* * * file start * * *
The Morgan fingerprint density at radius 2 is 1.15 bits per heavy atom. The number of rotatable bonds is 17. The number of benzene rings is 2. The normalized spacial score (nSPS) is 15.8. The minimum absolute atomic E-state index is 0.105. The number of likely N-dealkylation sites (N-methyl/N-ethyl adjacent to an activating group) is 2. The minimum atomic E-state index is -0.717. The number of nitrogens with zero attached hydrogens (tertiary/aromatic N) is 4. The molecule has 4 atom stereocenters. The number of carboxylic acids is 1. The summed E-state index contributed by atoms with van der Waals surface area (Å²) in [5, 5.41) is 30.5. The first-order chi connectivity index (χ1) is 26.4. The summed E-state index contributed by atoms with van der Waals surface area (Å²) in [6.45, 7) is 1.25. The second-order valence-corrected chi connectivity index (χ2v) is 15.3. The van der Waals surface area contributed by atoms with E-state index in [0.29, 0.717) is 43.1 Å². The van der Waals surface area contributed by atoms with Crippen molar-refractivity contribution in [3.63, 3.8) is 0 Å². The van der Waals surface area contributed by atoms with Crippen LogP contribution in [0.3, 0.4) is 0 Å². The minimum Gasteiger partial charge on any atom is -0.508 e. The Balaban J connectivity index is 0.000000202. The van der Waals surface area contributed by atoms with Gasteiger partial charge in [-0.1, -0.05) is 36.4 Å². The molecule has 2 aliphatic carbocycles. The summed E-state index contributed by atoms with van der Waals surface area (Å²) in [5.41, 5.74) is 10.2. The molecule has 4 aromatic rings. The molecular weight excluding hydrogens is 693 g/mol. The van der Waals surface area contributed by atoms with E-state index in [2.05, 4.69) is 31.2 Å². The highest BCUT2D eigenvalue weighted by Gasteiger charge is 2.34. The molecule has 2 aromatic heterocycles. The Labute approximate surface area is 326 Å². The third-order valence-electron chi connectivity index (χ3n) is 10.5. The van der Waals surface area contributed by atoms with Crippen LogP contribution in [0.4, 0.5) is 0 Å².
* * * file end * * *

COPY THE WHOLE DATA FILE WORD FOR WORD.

The Morgan fingerprint density at radius 2 is 1.15 bits per heavy atom. The number of rotatable bonds is 17. The number of benzene rings is 2. The normalized spacial score (nSPS) is 15.8. The minimum absolute atomic E-state index is 0.105. The number of likely N-dealkylation sites (N-methyl/N-ethyl adjacent to an activating group) is 2. The minimum atomic E-state index is -0.717. The number of nitrogens with zero attached hydrogens (tertiary/aromatic N) is 4. The molecule has 4 atom stereocenters. The number of carboxylic acids is 1. The summed E-state index contributed by atoms with van der Waals surface area (Å²) in [5, 5.41) is 30.5. The first-order chi connectivity index (χ1) is 26.4. The summed E-state index contributed by atoms with van der Waals surface area (Å²) in [6.45, 7) is 1.25. The second-order valence-corrected chi connectivity index (χ2v) is 15.3. The van der Waals surface area contributed by atoms with E-state index in [0.29, 0.717) is 43.1 Å². The van der Waals surface area contributed by atoms with Crippen molar-refractivity contribution in [3.63, 3.8) is 0 Å². The van der Waals surface area contributed by atoms with Crippen LogP contribution in [0.3, 0.4) is 0 Å². The minimum Gasteiger partial charge on any atom is -0.508 e. The Balaban J connectivity index is 0.000000202. The van der Waals surface area contributed by atoms with Gasteiger partial charge in [-0.1, -0.05) is 36.4 Å². The molecule has 2 aliphatic carbocycles. The summed E-state index contributed by atoms with van der Waals surface area (Å²) in [5.41, 5.74) is 10.2. The molecule has 4 aromatic rings. The molecular weight excluding hydrogens is 693 g/mol. The van der Waals surface area contributed by atoms with E-state index in [2.05, 4.69) is 31.2 Å². The highest BCUT2D eigenvalue weighted by Gasteiger charge is 2.34. The molecule has 2 aromatic heterocycles. The Labute approximate surface area is 326 Å². The third-order valence-electron chi connectivity index (χ3n) is 10.5. The van der Waals surface area contributed by atoms with Crippen LogP contribution in [0.4, 0.5) is 0 Å².